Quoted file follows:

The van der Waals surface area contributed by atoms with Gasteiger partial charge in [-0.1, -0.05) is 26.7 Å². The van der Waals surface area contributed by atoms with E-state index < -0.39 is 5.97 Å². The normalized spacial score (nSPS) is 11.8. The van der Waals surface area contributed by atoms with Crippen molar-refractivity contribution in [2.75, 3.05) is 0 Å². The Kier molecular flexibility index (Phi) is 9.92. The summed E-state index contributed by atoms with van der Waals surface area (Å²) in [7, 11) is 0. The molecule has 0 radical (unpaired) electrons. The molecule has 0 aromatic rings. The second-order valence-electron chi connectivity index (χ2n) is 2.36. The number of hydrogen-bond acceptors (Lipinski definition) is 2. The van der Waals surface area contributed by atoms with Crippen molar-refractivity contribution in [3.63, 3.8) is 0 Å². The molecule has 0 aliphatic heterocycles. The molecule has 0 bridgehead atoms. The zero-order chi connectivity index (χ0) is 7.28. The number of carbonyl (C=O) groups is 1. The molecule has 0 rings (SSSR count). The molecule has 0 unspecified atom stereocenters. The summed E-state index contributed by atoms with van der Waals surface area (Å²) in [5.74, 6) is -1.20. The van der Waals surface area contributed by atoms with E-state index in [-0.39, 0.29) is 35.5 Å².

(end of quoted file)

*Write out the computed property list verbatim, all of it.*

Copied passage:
The van der Waals surface area contributed by atoms with Gasteiger partial charge in [-0.1, -0.05) is 26.7 Å². The van der Waals surface area contributed by atoms with E-state index < -0.39 is 5.97 Å². The normalized spacial score (nSPS) is 11.8. The van der Waals surface area contributed by atoms with Crippen molar-refractivity contribution in [2.75, 3.05) is 0 Å². The Kier molecular flexibility index (Phi) is 9.92. The summed E-state index contributed by atoms with van der Waals surface area (Å²) in [7, 11) is 0. The molecule has 0 radical (unpaired) electrons. The molecule has 0 aromatic rings. The second-order valence-electron chi connectivity index (χ2n) is 2.36. The number of hydrogen-bond acceptors (Lipinski definition) is 2. The van der Waals surface area contributed by atoms with Crippen molar-refractivity contribution in [3.63, 3.8) is 0 Å². The molecule has 0 aliphatic heterocycles. The molecule has 0 bridgehead atoms. The zero-order chi connectivity index (χ0) is 7.28. The number of carbonyl (C=O) groups is 1. The molecule has 0 rings (SSSR count). The molecule has 0 unspecified atom stereocenters. The summed E-state index contributed by atoms with van der Waals surface area (Å²) in [5.74, 6) is -1.20. The van der Waals surface area contributed by atoms with E-state index in [-0.39, 0.29) is 35.5 Å².